The Government’s plans to redefine marriage are the number one issue in MPs’ postbags and most voters oppose any change, a new poll has revealed.
The ComRes survey also revealed that just four per cent of MPs think that implementing same-sex marriage is a key priority for their constituents.
The results come after David Cameron opted to give all Conservative MPs, including ministers, a free vote on the contentious issue.
According to the poll one in three MPs, 34 per cent, cited opposition to same-sex marriage as one of the main issues raised with them over the past two months. This puts it ahead of other issues like welfare reform, 23 per cent, and NHS reform, 19 per cent.
Among Conservative MPs this figure rose to 45 per cent. It fell to 30 per cent for Liberal Democrat MPs and 23 per cent for Labour MPs.
And when MPs were asked to sum up the balance of correspondence which they have received on the issue to date, they revealed that their constituents were overwhelmingly opposed to any change.
74 per cent of MPs said the balance of correspondence was against redefining marriage, with 55 per cent saying it was strongly against.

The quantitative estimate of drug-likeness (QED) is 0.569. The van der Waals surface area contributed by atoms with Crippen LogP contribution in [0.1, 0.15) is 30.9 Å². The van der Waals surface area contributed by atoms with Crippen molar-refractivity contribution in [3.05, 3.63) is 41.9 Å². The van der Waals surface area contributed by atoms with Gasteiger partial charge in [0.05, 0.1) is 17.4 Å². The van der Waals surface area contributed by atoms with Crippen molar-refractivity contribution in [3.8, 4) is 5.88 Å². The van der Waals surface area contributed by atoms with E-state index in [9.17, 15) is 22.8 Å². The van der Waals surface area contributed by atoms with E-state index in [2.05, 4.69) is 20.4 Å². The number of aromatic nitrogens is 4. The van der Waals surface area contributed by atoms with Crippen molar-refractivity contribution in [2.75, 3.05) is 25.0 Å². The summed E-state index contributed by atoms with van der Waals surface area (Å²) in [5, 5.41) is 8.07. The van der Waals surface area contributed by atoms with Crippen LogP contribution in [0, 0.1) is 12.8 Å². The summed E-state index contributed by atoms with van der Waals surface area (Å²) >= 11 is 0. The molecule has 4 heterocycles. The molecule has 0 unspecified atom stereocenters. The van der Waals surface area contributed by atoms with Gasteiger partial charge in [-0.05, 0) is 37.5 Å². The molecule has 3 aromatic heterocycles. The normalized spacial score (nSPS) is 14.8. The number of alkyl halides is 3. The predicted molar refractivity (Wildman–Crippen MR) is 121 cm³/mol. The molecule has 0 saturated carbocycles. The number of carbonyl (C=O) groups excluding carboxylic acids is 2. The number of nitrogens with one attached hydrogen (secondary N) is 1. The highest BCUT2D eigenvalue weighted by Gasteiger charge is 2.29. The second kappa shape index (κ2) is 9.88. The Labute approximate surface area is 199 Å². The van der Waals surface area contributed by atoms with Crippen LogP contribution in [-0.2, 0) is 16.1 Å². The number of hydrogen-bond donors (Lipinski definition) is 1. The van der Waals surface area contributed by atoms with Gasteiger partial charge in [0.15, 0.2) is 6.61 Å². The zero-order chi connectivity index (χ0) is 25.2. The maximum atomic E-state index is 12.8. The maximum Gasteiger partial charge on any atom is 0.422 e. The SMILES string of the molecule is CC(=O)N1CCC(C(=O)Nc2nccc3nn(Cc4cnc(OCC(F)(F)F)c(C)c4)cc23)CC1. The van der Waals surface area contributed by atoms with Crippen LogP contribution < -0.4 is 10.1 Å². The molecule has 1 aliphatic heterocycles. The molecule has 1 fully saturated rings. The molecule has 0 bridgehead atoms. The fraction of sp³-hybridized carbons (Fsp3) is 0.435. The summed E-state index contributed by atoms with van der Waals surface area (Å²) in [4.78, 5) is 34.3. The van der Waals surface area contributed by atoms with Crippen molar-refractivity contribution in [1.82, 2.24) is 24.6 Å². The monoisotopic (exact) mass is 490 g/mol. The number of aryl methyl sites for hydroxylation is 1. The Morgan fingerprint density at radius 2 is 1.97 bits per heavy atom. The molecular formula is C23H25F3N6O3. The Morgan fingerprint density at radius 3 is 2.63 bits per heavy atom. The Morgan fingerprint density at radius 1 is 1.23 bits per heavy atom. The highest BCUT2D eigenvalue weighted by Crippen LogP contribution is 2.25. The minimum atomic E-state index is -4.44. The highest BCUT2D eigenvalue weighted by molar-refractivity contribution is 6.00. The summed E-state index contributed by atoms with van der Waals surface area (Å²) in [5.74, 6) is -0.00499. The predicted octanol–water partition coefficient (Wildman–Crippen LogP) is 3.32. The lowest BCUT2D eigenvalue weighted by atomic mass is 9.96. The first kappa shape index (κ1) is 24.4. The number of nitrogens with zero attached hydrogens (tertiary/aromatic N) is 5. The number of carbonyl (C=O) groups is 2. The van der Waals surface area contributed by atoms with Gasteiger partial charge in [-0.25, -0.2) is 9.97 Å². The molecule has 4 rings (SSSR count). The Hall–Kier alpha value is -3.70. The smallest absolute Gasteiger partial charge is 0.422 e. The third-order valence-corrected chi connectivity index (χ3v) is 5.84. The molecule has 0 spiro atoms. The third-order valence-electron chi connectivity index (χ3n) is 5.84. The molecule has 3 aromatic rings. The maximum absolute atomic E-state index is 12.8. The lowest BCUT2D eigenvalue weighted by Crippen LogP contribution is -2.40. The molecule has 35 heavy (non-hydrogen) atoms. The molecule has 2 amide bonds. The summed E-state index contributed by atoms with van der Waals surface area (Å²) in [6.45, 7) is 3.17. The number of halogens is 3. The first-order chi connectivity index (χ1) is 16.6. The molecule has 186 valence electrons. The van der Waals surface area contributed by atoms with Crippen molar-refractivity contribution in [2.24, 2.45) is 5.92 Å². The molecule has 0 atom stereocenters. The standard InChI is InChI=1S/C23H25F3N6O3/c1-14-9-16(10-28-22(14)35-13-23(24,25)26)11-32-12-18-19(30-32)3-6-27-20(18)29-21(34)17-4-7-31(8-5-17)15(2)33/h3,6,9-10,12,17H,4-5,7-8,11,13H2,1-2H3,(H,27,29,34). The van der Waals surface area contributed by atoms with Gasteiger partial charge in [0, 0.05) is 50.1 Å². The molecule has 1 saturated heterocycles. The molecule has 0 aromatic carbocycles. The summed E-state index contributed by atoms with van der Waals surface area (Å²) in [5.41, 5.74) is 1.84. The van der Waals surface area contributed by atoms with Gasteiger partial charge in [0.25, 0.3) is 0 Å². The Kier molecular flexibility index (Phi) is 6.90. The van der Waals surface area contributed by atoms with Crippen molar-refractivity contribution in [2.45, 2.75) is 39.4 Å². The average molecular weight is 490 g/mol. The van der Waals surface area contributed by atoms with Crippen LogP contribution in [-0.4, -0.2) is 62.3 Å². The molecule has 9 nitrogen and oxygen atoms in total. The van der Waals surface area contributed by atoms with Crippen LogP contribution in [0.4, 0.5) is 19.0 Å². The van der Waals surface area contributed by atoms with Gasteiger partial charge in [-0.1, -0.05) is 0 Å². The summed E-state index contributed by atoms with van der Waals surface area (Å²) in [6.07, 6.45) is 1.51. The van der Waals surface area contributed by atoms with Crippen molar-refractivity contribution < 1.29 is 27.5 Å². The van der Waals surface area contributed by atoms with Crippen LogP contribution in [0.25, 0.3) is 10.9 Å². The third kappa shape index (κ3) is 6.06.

The ComRes survey was commissioned by the Coalition for Marriage (C4M), a group committed to defending traditional marriage.
Colin Hart, C4M’s campaign director, said: “This poll shows that, right across the Commons, MPs do not regard gay marriage as an important priority.
“It also demonstrates that public opposition to the measure is vociferous and widespread.
“If Ministers decide to press ahead regardless of popular opinion, they will further undermine public confidence in Parliament and reinforce the growing impression that the ruling elite is out of touch with the strongly-held concerns and opinions of the British people.”
Andrew Hawkins, Chief Executive of ComRes said: “Clearly this issue has touched a raw nerve with the public, and not in a positive way.
“It is however entirely in line with public polling which shows that Mr Cameron’s stance on same-sex marriage has already cost the Conservatives some support and could well be responsible for a number of the party’s MPs losing their seats at the next election.”